Victorian PETOCHI Roma Giardinetto BroochIrene Byrne & Co
A spectacular museum quality "PETOCHI" Roma Giardinetto brooch. This rare, one of a kind piece is dated back to circa 1890, featuring an exquisite floral array of fancy coloured diamonds and natural untreated stones. The term 'Giardinetto' translates from Italian to English as 'garden' and what a marvellous garden this is! The multitude of exceptional quality stones and delightful surprises even to the most experienced gemologist and diamond grader, such as the cloudy fancy white diamond, a true rarity in nature, will imprint its beauty and awe on every person that views it.
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Makers Mark: "Petochi" Roma
Gemstones: Fancy Yellow Diamond, Cognac Diamonds, Fancy Pink Diamond, Cloudy Fancy White Diamond, Natural Burmese Untreated Rubies, Blue Sapphires & Diamonds.
Cut: Old Round Cut Diamonds, Round Cabochon Cut Sapphires, Old Mine Cut Fancy Yellow Diamond, Old Round Cut Cognac Diamond, Old Mine Cut Fancy Pink Diamond, Old Cut & Rose Cut Diamonds.
Weight & Colour:
Yellow Diamond: 1 = 0.90ct, Natural Fancy Yellow / VS2
Cognac Diamond: 1 = 0.40ct, Natural Cognac / SI2,
Cognac Diamond: 1 = 0.12ct, Natural Cognac / VS2
Pink Diamond: 1 = 0.14ct, Natural Fancy Light Pink / SI2
White Diamond: 1 = 0.21ct, Natural Cloudy Fancy White/P1
Rubies: 2 = 0.90ct, Natural Burmese, Untreated
Sapphires: 6 = 0.12ct, Light Blue
Diamonds: 55 = 1.40ct, G-H / VS & SI
Rose Cut Diamonds: 14 = 0.14ct / I-J / SI
Material: 9ct Yellow Gold and Silver
Gem Studies Laboratory Valuation
The Victorian Period (1837 - 1901):
The Victorian Period defined by none other than Queen Victoria herself, had three stages - the Romantic, the Grand and the Aesthetic.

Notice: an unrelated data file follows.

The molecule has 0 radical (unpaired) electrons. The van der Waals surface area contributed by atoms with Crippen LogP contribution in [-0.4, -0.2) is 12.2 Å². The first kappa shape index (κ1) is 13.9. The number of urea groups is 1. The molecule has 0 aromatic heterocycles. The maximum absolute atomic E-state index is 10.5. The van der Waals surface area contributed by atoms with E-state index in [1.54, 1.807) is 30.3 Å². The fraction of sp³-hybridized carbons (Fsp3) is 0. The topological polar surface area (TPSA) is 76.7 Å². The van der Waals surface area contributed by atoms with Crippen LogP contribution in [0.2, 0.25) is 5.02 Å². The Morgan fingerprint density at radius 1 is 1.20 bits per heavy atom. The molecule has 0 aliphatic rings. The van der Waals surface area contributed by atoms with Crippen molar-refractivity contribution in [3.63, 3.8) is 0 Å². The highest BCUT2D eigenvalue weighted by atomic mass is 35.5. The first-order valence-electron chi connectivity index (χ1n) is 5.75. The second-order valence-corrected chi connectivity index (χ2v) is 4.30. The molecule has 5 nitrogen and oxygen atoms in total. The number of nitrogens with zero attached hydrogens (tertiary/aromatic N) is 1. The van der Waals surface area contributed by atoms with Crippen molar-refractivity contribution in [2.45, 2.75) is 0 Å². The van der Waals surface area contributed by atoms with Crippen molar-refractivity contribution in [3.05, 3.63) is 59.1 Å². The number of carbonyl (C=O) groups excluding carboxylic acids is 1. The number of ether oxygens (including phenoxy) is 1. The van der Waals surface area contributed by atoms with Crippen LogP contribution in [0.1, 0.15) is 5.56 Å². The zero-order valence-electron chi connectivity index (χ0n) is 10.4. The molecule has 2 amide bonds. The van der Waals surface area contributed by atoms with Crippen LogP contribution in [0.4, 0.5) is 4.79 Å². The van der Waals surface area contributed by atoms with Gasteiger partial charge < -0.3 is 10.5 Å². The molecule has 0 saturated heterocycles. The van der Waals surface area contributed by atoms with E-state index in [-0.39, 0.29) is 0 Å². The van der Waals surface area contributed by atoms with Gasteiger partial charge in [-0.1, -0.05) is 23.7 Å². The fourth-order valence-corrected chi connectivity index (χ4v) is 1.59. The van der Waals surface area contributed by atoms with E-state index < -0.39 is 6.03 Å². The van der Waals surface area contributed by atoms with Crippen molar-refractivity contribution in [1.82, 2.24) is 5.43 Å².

It was during the Romantic era that Queen Victoria married her Prince, Albert. Sentimental motifs such as; hearts, lover’s knots, flowers, bows, crescent moons and particularly serpents (which was subject to Queen Victoria’s engagement ring which represented enduring love) became extremely popular in jewellery design. Cameos, Enamelling and the use of bright coloured gemstones such as; garnets, amethysts, turquoise, pearls and diamonds gave way to the creation of jewellery that was beginning to speak a symbolic language of its own.
The Grand Victorian era was a sombre period which saw Queen Victoria mourning the death of her beloved husband Albert. It encompassed 20 years during which time Victoria would only wear black and mourning jewellery. As a result the Whitby Jet industry flourished and onyx and deeper coloured garnets rose in popularity. Rings, lockets and brooches were commissioned with compartments for a lock of a loved one’s hair and were often engraved with the person’s name, age and date of death.
The Aesthetic era saw a return to the light-heartedness of the Romantic Era. The discoveries being made through archaeology led to an Etruscan Revival with Greek, Roman and Renaissance influences becoming apparent in jewellery design as well as symbols of good luck and fortune.